dc.description.abstract<table><tr><td colspan="2" class="item-title">Cognitive Function, Disease State and Medication Errors in COPD Self-Therapy</td></tr><tr class="item-sponsor"><td class="label">Conference Sponsor:</td><td class="value">Western Institute of Nursing</td></tr><tr class="item-year"><td class="label">Conference Year:</td><td class="value">2006</td></tr><tr class="item-author"><td class="label">Author:</td><td class="value">Payment, Dale, RN, MSN, JD</td></tr><tr class="item-institute"><td class="label">P.I. Institution Name:</td><td class="value">Napa Valley College</td></tr><tr class="item-author-title"><td class="label">Title:</td><td class="value">Simulation Center Coordinator</td></tr><tr class="item-address"><td class="label">Contact Address:</td><td class="value">4225 Solana Avenue #513, Napa, CA, 94558, USA</td></tr><tr class="item-phone"><td class="label">Contact Telephone:</td><td class="value">707-253-3000X7030</td></tr><tr class="item-email"><td class="label">Email:</td><td class="value">dpayment@napavalley.edu</td></tr><tr class="item-co-authors"><td class="label">Co-Authors:</td><td class="value">Paula M. Meek, RN, PhD; Paula Bittner, BSN; and Claudia Torres, RN, BSN</td></tr><tr><td colspan="2" class="item-abstract">Specific Aims: This paper discusses the evaluation of a model addressing the impact of cognitive performance upon the use of inhaled medication for the dyspneic episodes of Chronic Obstructive Pulmonary Disease (COPD). In particular, the model inquires whether general cognitive functioning, and disease state influences a person's errors in technique while self-administering inhaled medication. Rationale and Background: Successful self-management of the dyspneic episodes of COPD requires coordinated performance of skills needed for effective metered dose inhaler (MDI) use. Predictably, research supports that an intact cognitive function is crucial for the correct self-administration of the pharmacologic agents in MDIs (Allen, Jain, Ragab, &amp; Malik, 2003). Disturbingly, research also suggests that a relationship exists between COPD and accelerated impairment of cognitive function (Liesker et al., 2004; Meek, Lareau, &amp; Anderson, 2001). This study investigates whether general cognitive functioning influences the effective performance of MDI use defined as technique errors. Methods: The study included 29 participants with COPD who had mild to severe (&lt; FEV1 80 %) pulmonary impairment. The mean age of the sample was 68 and 55% were male. General cognitive performance of the participants was measured with the Mini-Mental State Examination (MMSE) and the EXIT25. The MMSE taps global cognitive function whereas, the EXIT25 assesses frontal executive function. Participant MDI technique was monitored over a four-week period with an electronic monitor (MDIlog). The MDIlog provides information on the technique of taking inhaled medications including whether: (a) the medication was shook prior to inhalation; (b) was inhaled too fast; (c) was a delay in the inhalation; or (d) multiple puffs were attempted inappropriately. Results: A hierarchical stepwise multiple regression analysis was done to explore whether general cognitive function, spirometry, and dyspnea scores predicted the error rates of participant MDI technique. Error rate of MDI technique was used as the dependent variable with the MMSE, EXIT 25, spirometry values and general dyspnea scores as independent variables. Unfortunately, this model accounted for no significant variance in participant MDI error rate (F &lt;1.50 p &gt; .05). Further analysis will be reported at the time of presentation. <br/>Conclusion: The lack of significant findings draws into question what other factors may be influencing participant MDI techniques. Certain limitations of this analysis are clear, the first being sample size. Another possible limitation might be the homogeneity of the sample in age, disease profile, and educational background. Further investigation of the influence of person's general cognitive function and disease status on MDI technique is warranted given the importance of this self-treatment method in individuals with COPD. <br/>Research reported here funded by NINR, Grant # RO1NRO1437.</td></tr></table>en_GB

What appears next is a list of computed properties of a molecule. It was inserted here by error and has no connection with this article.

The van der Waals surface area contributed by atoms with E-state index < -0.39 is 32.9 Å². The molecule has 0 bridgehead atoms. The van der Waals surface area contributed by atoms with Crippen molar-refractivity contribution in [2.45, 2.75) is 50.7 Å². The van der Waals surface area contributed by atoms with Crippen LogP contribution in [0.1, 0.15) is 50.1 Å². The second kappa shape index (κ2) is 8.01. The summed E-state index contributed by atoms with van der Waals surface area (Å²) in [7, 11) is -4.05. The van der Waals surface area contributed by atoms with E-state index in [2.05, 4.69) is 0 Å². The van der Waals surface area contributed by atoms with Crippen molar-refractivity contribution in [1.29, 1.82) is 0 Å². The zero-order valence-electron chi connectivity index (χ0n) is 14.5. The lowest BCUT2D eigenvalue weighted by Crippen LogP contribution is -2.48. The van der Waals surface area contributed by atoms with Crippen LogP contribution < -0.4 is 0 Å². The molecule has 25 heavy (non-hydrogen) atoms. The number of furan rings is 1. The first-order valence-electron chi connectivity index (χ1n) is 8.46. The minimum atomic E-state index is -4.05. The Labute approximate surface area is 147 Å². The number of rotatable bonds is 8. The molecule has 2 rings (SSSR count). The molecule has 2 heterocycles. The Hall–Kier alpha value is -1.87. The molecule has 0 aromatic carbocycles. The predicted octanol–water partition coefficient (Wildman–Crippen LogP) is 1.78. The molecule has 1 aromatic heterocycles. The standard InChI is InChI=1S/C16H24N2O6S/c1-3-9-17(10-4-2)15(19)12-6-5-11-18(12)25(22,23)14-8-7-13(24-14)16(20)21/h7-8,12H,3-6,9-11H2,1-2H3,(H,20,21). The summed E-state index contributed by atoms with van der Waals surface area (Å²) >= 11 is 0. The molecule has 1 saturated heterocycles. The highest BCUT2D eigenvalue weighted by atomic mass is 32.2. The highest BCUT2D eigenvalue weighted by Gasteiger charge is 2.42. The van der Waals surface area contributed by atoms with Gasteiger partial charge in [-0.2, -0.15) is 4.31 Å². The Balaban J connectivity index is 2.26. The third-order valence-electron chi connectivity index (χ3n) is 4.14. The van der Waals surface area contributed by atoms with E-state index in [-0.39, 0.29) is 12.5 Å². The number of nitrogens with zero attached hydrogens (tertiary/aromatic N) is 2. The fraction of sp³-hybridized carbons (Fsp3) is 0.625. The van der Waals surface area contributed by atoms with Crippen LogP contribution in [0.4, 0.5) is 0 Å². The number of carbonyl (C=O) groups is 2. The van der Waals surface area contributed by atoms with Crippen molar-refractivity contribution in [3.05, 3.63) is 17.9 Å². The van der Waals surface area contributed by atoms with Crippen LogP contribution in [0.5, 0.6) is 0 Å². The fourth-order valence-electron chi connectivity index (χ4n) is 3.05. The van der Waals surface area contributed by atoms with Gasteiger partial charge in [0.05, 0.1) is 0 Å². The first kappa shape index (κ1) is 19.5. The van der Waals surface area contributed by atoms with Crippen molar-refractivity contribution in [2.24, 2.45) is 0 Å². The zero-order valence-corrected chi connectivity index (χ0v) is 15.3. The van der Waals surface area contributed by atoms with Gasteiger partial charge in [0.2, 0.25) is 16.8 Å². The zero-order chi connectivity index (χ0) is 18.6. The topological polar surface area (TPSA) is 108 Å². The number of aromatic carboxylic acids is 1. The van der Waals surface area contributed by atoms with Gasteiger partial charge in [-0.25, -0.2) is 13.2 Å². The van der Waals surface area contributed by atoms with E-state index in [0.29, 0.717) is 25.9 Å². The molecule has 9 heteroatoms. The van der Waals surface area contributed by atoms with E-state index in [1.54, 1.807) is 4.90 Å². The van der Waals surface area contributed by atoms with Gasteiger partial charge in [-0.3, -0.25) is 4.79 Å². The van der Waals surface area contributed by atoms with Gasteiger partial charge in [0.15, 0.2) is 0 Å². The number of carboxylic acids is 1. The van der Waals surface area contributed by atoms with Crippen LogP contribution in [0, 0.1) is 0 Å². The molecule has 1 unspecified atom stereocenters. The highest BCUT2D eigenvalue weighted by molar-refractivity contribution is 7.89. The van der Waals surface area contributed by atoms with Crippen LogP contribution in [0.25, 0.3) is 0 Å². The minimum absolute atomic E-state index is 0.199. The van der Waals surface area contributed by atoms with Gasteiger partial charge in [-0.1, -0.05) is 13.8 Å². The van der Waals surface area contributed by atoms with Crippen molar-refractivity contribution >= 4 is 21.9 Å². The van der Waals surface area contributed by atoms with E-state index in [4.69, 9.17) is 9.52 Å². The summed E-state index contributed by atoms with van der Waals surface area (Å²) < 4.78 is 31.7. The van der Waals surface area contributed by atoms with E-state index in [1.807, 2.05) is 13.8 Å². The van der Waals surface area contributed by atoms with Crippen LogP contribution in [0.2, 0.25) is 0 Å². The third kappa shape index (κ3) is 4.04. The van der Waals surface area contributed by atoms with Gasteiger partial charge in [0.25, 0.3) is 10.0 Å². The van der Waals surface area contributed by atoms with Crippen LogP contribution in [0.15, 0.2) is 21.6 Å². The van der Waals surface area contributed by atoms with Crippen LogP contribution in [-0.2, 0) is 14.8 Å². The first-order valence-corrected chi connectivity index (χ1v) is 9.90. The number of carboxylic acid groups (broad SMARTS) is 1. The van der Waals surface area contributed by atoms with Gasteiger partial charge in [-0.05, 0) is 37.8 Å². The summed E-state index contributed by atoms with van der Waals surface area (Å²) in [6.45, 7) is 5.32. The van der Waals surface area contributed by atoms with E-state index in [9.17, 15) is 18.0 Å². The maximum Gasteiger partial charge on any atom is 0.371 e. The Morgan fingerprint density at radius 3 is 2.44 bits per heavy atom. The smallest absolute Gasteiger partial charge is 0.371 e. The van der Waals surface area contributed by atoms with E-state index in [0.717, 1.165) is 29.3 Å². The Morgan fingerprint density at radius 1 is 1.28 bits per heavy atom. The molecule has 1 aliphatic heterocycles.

dc.date.available2011-10-26T19:40:17Z-
dc.date.issued2011-10-17en_GB
dc.date.accessioned2011-10-26T19:40:17Z-
dc.description.sponsorshipWestern Institute of Nursingen_GB